LP2 architect Mohsen Kazemianfard designed the seven-storey-high building for Saadat Abad, a neighbourhood in the northwest of the Iranian capital that is becoming more and more densely populated.
Tasked with creating a commercial property that incorporates retail, offices and parking, Kazemianfard designed facades that combine varieties of materials, openings and transparency levels.
His aim was to use the building's two faces – north and south – to reveal its different uses, as well as to make comfortable internal conditions for occupants.
"This project shifts from a basic relationship between the building and the city to an interaction between the inside and outside," said the architect. "This building intends to create a connection with the exterior observers."
The south facade, which fronts a small local park, is the more elaborate of the two.
A broad staircase leads up to the entrance, negotiating the change of level between the two sides of the site. It arrives at a large glazed wall that fronts the two-level shop unit, above the subterranean parking and storage levels.
Above, the wall starts to break down into a series of smaller rectilinear volumes that frame recessed balconies for the five office floors. These vary in size, and some overlap each other.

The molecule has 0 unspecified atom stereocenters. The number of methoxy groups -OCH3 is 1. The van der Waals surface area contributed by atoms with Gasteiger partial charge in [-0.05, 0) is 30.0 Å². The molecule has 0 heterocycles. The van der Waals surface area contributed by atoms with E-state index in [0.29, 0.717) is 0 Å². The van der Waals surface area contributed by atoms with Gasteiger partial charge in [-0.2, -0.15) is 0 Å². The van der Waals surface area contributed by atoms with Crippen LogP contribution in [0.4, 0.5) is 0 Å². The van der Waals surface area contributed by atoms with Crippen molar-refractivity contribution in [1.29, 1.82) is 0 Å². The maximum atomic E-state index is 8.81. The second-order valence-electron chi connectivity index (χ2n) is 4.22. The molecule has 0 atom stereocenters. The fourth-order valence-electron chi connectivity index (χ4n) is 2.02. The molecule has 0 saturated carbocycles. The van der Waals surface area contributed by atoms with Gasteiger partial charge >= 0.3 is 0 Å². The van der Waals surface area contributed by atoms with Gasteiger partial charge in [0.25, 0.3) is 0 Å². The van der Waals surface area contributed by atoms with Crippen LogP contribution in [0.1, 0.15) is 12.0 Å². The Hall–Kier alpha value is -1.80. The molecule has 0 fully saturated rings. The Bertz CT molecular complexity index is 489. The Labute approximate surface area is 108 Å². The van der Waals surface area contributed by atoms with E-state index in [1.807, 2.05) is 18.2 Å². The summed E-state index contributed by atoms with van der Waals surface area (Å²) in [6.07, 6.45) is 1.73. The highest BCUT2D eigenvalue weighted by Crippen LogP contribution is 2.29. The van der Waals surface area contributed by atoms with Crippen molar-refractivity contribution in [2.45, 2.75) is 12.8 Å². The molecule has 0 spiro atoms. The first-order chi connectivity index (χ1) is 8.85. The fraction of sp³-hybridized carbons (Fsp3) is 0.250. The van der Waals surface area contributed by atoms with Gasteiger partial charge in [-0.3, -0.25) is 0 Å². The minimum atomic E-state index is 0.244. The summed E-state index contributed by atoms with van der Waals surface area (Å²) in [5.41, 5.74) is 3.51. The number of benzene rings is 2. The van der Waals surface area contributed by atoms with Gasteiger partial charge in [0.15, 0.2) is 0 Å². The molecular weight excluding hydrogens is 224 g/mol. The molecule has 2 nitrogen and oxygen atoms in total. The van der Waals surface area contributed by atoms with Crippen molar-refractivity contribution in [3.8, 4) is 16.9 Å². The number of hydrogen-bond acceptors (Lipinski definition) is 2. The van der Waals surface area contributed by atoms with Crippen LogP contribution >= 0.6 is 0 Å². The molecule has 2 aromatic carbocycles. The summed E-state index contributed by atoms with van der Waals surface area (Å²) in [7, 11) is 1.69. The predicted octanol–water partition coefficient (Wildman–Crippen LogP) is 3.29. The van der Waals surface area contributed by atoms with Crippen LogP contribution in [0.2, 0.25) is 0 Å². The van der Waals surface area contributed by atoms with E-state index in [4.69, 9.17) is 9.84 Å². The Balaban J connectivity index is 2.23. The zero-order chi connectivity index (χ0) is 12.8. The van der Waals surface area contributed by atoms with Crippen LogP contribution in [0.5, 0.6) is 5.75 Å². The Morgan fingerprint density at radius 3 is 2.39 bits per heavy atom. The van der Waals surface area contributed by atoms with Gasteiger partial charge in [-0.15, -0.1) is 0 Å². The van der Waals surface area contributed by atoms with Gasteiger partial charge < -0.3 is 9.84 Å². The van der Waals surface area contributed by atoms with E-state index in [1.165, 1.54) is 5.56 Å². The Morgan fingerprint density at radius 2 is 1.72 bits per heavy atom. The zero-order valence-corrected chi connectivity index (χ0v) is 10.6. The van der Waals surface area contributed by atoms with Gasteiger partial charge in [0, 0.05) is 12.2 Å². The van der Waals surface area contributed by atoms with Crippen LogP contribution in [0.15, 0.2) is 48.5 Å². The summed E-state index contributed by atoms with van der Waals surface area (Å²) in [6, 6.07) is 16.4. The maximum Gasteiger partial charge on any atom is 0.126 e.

"The park had a great role in forming the concept of the southern facade," explained Kazemianfard. "Some parts of the facade have been pushed inside to open a perfect view of the park for the users of the building."
All five upper floors are flanked by wooden louvres that also extend across the windows, helping to provide relief from the harsh midday sun.
The architect describes the effect as a "calm and varying urban facade" that "enhances the quality of the interior spaces".
The north facade is much simpler, with the basement floors concealed and a glazed shop front at ground level.
The majority of this elevation is also clad with wood, but many of the panels here can be rotated. Occupants can use these boards to shut out the light completely, or to direct it towards to different sides of a room.
"The wooden surfaces of the northern facade could be described as the dialogue between the users and the city," said Kazemianfard. "These surfaces could change into thousands of forms."
Wooden finishes continue inside the building, creating a relationship between inside and outside, and are paired with simple white-painted walls and ceilings.
Iran is "on the verge of a new era for architecture" according to local architects, as change sweeps through the Islamic republic following the lifting of crippling economic sanctions.
The Saadat Abad Office Building was completed in 2015. It follows several other interesting new projects in Tehran, including the country's largest pedestrian bridge and an apartment block with pigeonhole-style windows.
Photography is by Parham Taghioff.
Architect: Mohsen Kazemianfard
Design team: Parima Jahangard, Mona Razavi, Shadi Farokhi